Malignant Hyperthermia

Malignant Hyperthermia (MH) is a rare, inherited musculoskeletal syndrome that presents as a hypermetabolic reaction triggered by exposure to volatile anesthetic gases (e.g., desflurane, enflurane, halothane, sevoflurane) or the depolarizing muscle relaxant, succinylcholine. The signs of MH include muscle rigidity, rapid heart rate, high body temperature, muscle breakdown and increased acid content.

CRNAs, student registered nurse anesthetists, other clinicians, and facility administrators are encouraged to review available resources and assess their knowledge, preparedness, and training to periodically affirm the team’s readiness for an MH crisis. Anesthesia professionals may be the first to recognize the onset of an MH crisis, but a coordinated team response is vital in the effective treatment and management of MH.

The Malignant Hyperthermia Association of the United States (MHAUS) has developed numerous resources and guidance for clinicians and patients to promote optimum care and scientific understanding of MH and related disorders. Jacqueline Sumanis, DNAP, CRNA is a member of the MHAUS Board of Directors.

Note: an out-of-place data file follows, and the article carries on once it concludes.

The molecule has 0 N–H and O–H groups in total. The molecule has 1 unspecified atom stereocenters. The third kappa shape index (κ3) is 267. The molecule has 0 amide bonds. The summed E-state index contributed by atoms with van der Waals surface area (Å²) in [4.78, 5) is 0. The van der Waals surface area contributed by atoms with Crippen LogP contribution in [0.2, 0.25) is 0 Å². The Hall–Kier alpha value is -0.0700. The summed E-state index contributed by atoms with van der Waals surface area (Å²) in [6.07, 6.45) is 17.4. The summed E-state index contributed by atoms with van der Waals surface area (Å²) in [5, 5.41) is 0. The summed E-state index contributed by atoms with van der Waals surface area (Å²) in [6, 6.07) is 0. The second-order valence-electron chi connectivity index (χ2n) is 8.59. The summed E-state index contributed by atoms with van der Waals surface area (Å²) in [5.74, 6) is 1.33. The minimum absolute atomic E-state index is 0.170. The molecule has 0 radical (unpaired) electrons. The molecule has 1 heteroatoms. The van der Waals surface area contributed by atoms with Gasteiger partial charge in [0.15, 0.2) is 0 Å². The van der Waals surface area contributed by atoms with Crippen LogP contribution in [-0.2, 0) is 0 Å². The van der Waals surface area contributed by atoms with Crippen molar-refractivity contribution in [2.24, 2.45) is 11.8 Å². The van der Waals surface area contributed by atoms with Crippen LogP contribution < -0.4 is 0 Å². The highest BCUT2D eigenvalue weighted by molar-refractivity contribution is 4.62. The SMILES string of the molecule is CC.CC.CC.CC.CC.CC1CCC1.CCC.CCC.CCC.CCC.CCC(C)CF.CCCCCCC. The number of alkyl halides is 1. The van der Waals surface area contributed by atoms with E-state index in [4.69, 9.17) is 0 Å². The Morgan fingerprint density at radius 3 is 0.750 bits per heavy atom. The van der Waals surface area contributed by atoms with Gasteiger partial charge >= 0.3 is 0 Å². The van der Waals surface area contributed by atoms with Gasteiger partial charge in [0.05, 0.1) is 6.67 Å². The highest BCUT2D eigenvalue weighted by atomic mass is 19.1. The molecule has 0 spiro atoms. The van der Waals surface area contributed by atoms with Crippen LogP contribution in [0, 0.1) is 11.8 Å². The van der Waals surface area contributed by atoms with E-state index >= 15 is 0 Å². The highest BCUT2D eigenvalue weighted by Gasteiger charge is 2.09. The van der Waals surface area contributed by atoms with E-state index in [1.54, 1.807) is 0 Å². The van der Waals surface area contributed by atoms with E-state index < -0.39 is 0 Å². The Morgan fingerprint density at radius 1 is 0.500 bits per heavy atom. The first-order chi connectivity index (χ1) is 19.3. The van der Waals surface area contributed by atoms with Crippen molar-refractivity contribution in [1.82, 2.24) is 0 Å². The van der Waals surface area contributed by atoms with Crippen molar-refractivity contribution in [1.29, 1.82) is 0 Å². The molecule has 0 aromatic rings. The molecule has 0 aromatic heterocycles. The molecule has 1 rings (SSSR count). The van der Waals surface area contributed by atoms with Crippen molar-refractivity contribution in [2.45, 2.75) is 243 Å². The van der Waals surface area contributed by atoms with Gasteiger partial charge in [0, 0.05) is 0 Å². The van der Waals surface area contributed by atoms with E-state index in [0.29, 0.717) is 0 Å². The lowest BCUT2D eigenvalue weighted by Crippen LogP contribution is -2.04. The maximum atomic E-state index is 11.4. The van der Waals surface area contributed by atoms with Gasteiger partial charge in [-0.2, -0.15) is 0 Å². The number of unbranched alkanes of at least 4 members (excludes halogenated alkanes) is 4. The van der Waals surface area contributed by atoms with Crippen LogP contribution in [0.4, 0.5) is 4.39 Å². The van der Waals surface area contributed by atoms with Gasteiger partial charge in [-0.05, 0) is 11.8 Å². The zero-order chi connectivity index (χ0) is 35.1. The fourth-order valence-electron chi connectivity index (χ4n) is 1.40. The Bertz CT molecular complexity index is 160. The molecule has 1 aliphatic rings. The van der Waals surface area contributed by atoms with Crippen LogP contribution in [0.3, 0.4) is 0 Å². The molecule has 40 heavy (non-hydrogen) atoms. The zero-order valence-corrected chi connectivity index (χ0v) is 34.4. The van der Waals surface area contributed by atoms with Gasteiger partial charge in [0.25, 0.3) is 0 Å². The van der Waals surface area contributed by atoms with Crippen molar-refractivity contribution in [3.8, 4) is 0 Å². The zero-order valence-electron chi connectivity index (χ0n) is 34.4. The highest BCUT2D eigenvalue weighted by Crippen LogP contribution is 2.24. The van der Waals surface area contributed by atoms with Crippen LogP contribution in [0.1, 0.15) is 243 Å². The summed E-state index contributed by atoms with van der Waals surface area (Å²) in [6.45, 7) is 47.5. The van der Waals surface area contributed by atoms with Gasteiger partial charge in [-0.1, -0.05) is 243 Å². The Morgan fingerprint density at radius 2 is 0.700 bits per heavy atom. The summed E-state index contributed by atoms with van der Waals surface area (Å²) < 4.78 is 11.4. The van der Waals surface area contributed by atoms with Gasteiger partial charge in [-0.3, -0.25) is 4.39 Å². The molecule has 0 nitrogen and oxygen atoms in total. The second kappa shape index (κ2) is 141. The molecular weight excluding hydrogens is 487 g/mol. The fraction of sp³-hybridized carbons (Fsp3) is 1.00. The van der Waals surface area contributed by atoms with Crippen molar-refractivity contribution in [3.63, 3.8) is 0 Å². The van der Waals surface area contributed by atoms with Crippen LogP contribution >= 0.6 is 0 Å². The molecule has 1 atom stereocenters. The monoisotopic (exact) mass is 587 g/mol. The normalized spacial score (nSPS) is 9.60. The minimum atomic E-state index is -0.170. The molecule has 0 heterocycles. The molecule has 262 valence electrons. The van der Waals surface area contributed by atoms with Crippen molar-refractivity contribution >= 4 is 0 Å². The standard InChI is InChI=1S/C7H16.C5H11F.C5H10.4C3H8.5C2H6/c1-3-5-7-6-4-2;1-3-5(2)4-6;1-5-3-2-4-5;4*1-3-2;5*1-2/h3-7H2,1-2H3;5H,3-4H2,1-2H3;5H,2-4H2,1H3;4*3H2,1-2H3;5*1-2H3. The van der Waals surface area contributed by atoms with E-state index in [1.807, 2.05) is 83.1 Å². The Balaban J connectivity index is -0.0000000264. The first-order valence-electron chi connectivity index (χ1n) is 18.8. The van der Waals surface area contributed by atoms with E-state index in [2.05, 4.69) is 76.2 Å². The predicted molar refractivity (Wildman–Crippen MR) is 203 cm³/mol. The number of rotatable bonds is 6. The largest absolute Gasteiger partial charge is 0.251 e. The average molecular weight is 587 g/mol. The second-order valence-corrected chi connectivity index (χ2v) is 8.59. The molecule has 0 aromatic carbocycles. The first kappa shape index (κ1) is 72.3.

AANA Resources

Testing for MH

Stocking Dantolene

MH Drills

Preoperative Recommendations

Intraoperative Recommendations

Postoperative Recommendations

Patient Transfer

The North American Malignant Hyperthermia Registry of MHAUS


​​​The resources on this page may incorporate or summarize views, guidelines, or recommendations of third parties. Such material is assembled and presented in good faith, but does not necessarily reflect the views of the AANA. Links to third-party websites are inserted for informational purposes and do not constitute endorsement of the material on those sites, or of any associated organization.

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